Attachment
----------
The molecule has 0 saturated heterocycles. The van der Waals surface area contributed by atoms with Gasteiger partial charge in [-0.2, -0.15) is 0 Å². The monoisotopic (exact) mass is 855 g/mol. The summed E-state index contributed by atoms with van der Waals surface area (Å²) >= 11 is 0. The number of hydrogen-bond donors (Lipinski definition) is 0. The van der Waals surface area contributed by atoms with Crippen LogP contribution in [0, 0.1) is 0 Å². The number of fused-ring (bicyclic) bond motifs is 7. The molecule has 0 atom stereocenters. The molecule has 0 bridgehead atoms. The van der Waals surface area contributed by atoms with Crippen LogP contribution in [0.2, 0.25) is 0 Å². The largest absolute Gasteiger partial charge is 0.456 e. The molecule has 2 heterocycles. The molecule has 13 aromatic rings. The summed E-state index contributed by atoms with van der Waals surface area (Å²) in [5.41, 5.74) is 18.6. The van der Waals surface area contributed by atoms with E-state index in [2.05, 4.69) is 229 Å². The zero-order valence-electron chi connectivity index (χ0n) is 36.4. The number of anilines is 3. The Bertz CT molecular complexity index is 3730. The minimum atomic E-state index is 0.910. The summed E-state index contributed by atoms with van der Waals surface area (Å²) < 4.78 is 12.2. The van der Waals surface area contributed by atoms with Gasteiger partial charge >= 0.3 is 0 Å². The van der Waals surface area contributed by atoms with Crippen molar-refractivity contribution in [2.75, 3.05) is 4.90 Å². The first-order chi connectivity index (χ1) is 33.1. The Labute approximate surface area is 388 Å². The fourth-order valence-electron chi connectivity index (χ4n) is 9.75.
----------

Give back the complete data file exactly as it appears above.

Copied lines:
The molecule has 0 saturated heterocycles. The van der Waals surface area contributed by atoms with Gasteiger partial charge in [-0.2, -0.15) is 0 Å². The monoisotopic (exact) mass is 855 g/mol. The summed E-state index contributed by atoms with van der Waals surface area (Å²) >= 11 is 0. The number of hydrogen-bond donors (Lipinski definition) is 0. The van der Waals surface area contributed by atoms with Crippen LogP contribution in [0, 0.1) is 0 Å². The number of fused-ring (bicyclic) bond motifs is 7. The molecule has 0 atom stereocenters. The molecule has 0 bridgehead atoms. The van der Waals surface area contributed by atoms with Crippen LogP contribution in [0.2, 0.25) is 0 Å². The largest absolute Gasteiger partial charge is 0.456 e. The molecule has 2 heterocycles. The molecule has 13 aromatic rings. The summed E-state index contributed by atoms with van der Waals surface area (Å²) in [5.41, 5.74) is 18.6. The van der Waals surface area contributed by atoms with E-state index in [2.05, 4.69) is 229 Å². The zero-order valence-electron chi connectivity index (χ0n) is 36.4. The number of anilines is 3. The Bertz CT molecular complexity index is 3730. The minimum atomic E-state index is 0.910. The summed E-state index contributed by atoms with van der Waals surface area (Å²) < 4.78 is 12.2. The van der Waals surface area contributed by atoms with Gasteiger partial charge >= 0.3 is 0 Å². The van der Waals surface area contributed by atoms with Crippen molar-refractivity contribution in [2.75, 3.05) is 4.90 Å². The first-order chi connectivity index (χ1) is 33.1. The Labute approximate surface area is 388 Å². The fourth-order valence-electron chi connectivity index (χ4n) is 9.75.